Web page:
Happy Friday. It’s been about a month since my last credit card debt update, and I’m pleased to report that I’m still committed, and the plan continues to work. The weather is getting annoyingly warm, which is usually the time I start engaging in (metaphorically) self-destructive behavior, but I’m in the home stretch now, and aside from the iPhone 4, I can’t even think of something expensive that I’d want to buy for myself.
Between my wife and myself, we’ve got a long mental list of improvements we’d like to make to the house, and I’ll probably be taking a hard look at our household budget soon to see what improvements I can make to that in the absence of credit card debt. In the last month, we bought a $300 grill for the backyard. We hadn’t planned ahead to do that, and I was a little worried that day, but it turns out we could afford it without any trouble. It’s counter-intuitive, but it’s actually less painful to spend a few minutes outside grilling some meat than to heat up the kitchen for hours to cook the same thing.
We still don’t have any real savings to speak of, but I’ll be talking more about that later. For the moment, and maybe for the last month ever, this isn’t about my household, it’s about me.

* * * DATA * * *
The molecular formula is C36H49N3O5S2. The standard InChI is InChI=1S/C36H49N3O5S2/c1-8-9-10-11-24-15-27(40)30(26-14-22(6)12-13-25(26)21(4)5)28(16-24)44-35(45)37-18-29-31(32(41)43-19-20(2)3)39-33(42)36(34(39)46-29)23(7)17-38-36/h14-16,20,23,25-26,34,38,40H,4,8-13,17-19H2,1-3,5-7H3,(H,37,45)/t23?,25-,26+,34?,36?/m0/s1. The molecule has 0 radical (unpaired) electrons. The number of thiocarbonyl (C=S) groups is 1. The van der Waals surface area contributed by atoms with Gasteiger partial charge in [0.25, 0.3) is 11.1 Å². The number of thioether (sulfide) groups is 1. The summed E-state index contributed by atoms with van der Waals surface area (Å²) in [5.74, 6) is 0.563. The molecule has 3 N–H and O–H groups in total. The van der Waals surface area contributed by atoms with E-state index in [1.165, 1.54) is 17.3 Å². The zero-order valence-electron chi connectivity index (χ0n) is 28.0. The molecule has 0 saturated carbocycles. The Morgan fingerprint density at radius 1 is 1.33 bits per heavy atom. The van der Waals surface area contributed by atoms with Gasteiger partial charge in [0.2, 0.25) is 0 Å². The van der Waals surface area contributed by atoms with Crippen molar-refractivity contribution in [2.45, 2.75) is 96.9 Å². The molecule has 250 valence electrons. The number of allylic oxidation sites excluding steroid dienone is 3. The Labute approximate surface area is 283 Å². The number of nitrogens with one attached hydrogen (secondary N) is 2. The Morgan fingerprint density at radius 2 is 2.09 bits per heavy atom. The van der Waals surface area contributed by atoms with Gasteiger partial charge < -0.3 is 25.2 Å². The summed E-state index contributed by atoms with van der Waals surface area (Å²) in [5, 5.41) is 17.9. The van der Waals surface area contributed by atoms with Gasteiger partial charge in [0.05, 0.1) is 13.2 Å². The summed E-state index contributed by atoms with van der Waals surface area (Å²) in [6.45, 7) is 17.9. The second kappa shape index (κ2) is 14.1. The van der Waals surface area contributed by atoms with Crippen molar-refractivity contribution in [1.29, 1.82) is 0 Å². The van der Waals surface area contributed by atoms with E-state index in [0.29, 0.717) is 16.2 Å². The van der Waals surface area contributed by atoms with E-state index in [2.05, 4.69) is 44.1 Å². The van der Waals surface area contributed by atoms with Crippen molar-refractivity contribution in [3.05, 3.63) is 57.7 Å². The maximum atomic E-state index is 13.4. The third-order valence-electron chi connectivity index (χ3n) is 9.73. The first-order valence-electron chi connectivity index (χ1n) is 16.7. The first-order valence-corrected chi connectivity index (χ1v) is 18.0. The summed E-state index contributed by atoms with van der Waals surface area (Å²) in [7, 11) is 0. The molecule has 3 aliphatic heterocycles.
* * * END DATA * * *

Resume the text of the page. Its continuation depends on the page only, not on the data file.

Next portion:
Here’s where things stand right now:
|Credit Card Debt Totals||Change|
Since I started the debt updates on January 26th, the combined debt has gone down from $6,828 to $1,392.73.
Looking at the numbers in that last paragraph, roughly $6,800 compared with roughly $1,400, it doesn’t look like such a big difference. We live in a world where newspeople casually toss around millions and billions of dollars, but the process I’ve been going through, when it’s done, will mean a huge difference in the way I live my life. If I don’t change anything else about how things are budgeted, I will end up with extra money. That’s a foreign concept to me; I understand a lot about saving and growing money in theory, but not in practice.
Anyway, I’m happy with this. $1,400 seems manageable, but $6,800 seemed like a mountain I’d never be able to climb. My friends, I’ve had credit card debt since 1997, right after I got out of college and started working in the world. In retrospect, I know exactly where I went wrong, but now I see the light at the end of the longest tunnel of my life, and in a very real way, I have Flexo and you guys to thank, not just for the income of a second job, but for inspiration as well.
Next time you see a debt update from me, credit cards should be little more than a footnote.